Goodness is at once both more and less accessible. On one hand, the album is at least partially a "love album." It serves up less of an emotional side hook than its predecessor, providing a journey that—while still melancholy—still feels ultimately uplifting. On the other hand, the songs on Goodness are less immediate than the ones from Home. There's still plenty to sing along to here, from the near-anthemic "Goodness, Pt. 2" to "You in This Light," which echoes with a vibe of early Jimmy Eat World. Even "Opening Mail," with its elegantly circuitous melody, makes you want to hum in harmony. There's nothing as "catchy" here as "The Scope of All This Rebuilding," though, or as immediately lyrically striking as "An Introduction to the Album."
The great thing about Goodness, though, is that it continues to unfold and envelope you as you continue to listen. With an impeccable sequencing that yields a near-hypnotic quality to the flow of the record, Goodness offers a journey that, while not nearly as intense as the one provided by Home, still feels remarkably complete. Once again, I can't claim to have parsed the meaning of Holden's lyrics completely. I don't think I will have after 100 listens, either, so I certainly haven't managed it after 10. Still, there are hugely resonant moments throughout this record, images of characters finding goodness and then letting it go, of reaching for love and then surrendering. "My eyes greet hers and hers do mine/And then this room becomes her shrine," Holden sings on "Piano Player. "Was kind of banking on a future that'd be involving you, but I couldn't ask this of you," Holden intones on "Two Deliverances." "I can't sit in your sun," Holden concludes on "Sun." The album is a constant push and pull, of finding the goodness in your life and then watching it fade away. The uplift comes from the fact that, usually, it seems to circle back.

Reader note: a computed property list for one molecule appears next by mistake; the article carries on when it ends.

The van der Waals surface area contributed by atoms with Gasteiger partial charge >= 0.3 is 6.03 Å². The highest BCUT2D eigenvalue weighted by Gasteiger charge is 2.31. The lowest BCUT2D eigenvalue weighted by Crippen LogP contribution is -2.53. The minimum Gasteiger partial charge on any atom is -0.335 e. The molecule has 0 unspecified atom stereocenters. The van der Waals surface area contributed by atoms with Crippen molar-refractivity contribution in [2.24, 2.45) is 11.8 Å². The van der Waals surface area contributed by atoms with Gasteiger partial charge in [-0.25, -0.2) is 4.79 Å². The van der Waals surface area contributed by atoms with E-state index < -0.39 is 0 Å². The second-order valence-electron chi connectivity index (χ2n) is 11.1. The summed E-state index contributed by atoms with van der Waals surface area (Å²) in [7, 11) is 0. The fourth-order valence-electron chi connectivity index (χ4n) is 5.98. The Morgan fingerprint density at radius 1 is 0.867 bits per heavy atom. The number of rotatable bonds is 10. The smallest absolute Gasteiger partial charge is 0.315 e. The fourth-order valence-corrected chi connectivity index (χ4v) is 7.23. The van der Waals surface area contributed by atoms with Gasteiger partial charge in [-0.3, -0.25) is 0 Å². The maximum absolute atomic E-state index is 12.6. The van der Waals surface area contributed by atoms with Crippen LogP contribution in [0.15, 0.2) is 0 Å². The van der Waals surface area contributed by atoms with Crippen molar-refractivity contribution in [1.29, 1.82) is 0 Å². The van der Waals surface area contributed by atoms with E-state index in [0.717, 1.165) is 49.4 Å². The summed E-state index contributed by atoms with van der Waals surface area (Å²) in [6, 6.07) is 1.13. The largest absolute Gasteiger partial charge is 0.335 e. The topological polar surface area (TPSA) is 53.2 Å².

Whatever love story Holden is telling here, it's pretty clear that it doesn't make it to the conclusion of "End of Reel." When Holden sings about the girl who is "singing her swan song again" and how "it got stuck in my head as the sound of you," there's a definite feeling that this girl is someone the narrator is never going to see again—not in this life, at least. The track, despite striking poetry about "dayglow blades scorched by hovering halos" and the "resonant calm" that echoes off the walls, is ultimately a breakup song. But the song's key line and rallying cry isn't "Washing away until I don't even cringe at the thought of you"; rather, it's "I don't know what I want, what I want's where I've been." Holden might have gotten their heart broken here, and the ultimate "swan song" probably wasn't even an amicable one. By the end of the album though, Holden knows one thing: they want the goodness back.
Falling in love might end in a broken heart; friendships might start out strong, only to wither in later years; forging connections with other people might one day lead you to their gravesides, reflecting on mortality and pain. But the message of Goodness is that it's worth it to experience that pain and regret if you get to experience the goodness along the way. An album ago, Holden was "calling in sick" to a friend's funeral, unable to accept the loss. Here, they're getting up, brushing themselves off, and saying "hit me again." It's tough not to smile at the thought of such resilience.